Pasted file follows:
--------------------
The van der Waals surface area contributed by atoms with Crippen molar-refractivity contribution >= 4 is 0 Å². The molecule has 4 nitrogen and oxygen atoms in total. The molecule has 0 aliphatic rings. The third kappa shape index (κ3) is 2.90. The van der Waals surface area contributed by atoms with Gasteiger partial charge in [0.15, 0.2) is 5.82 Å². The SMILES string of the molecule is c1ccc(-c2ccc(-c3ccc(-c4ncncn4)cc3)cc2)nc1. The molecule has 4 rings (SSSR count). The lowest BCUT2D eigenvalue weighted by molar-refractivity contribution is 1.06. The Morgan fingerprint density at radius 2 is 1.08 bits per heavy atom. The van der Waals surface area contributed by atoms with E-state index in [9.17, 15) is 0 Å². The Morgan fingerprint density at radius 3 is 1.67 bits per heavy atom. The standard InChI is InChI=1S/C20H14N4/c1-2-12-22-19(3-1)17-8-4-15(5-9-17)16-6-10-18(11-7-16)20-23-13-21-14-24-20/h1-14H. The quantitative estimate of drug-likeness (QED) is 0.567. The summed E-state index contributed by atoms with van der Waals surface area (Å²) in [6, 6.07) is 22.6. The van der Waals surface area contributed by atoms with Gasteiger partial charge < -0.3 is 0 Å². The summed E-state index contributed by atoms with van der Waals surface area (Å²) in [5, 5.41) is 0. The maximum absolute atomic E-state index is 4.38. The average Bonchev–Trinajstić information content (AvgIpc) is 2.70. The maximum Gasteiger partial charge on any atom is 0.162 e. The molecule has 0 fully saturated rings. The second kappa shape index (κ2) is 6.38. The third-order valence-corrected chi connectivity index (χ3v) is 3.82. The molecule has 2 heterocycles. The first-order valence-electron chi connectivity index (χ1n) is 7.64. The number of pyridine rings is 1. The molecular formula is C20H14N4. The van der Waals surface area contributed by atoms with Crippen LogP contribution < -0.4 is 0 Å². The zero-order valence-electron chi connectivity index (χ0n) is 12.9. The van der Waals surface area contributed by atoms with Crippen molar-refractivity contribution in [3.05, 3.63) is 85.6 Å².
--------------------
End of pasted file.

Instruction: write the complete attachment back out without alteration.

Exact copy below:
The van der Waals surface area contributed by atoms with Crippen molar-refractivity contribution >= 4 is 0 Å². The molecule has 4 nitrogen and oxygen atoms in total. The molecule has 0 aliphatic rings. The third kappa shape index (κ3) is 2.90. The van der Waals surface area contributed by atoms with Gasteiger partial charge in [0.15, 0.2) is 5.82 Å². The SMILES string of the molecule is c1ccc(-c2ccc(-c3ccc(-c4ncncn4)cc3)cc2)nc1. The molecule has 4 rings (SSSR count). The lowest BCUT2D eigenvalue weighted by molar-refractivity contribution is 1.06. The Morgan fingerprint density at radius 2 is 1.08 bits per heavy atom. The van der Waals surface area contributed by atoms with E-state index in [9.17, 15) is 0 Å². The Morgan fingerprint density at radius 3 is 1.67 bits per heavy atom. The standard InChI is InChI=1S/C20H14N4/c1-2-12-22-19(3-1)17-8-4-15(5-9-17)16-6-10-18(11-7-16)20-23-13-21-14-24-20/h1-14H. The quantitative estimate of drug-likeness (QED) is 0.567. The summed E-state index contributed by atoms with van der Waals surface area (Å²) in [6, 6.07) is 22.6. The van der Waals surface area contributed by atoms with Gasteiger partial charge < -0.3 is 0 Å². The summed E-state index contributed by atoms with van der Waals surface area (Å²) in [5, 5.41) is 0. The maximum absolute atomic E-state index is 4.38. The average Bonchev–Trinajstić information content (AvgIpc) is 2.70. The maximum Gasteiger partial charge on any atom is 0.162 e. The molecule has 0 fully saturated rings. The second kappa shape index (κ2) is 6.38. The third-order valence-corrected chi connectivity index (χ3v) is 3.82. The molecule has 2 heterocycles. The first-order valence-electron chi connectivity index (χ1n) is 7.64. The number of pyridine rings is 1. The molecular formula is C20H14N4. The van der Waals surface area contributed by atoms with Crippen LogP contribution < -0.4 is 0 Å². The zero-order valence-electron chi connectivity index (χ0n) is 12.9. The van der Waals surface area contributed by atoms with Crippen molar-refractivity contribution in [3.05, 3.63) is 85.6 Å².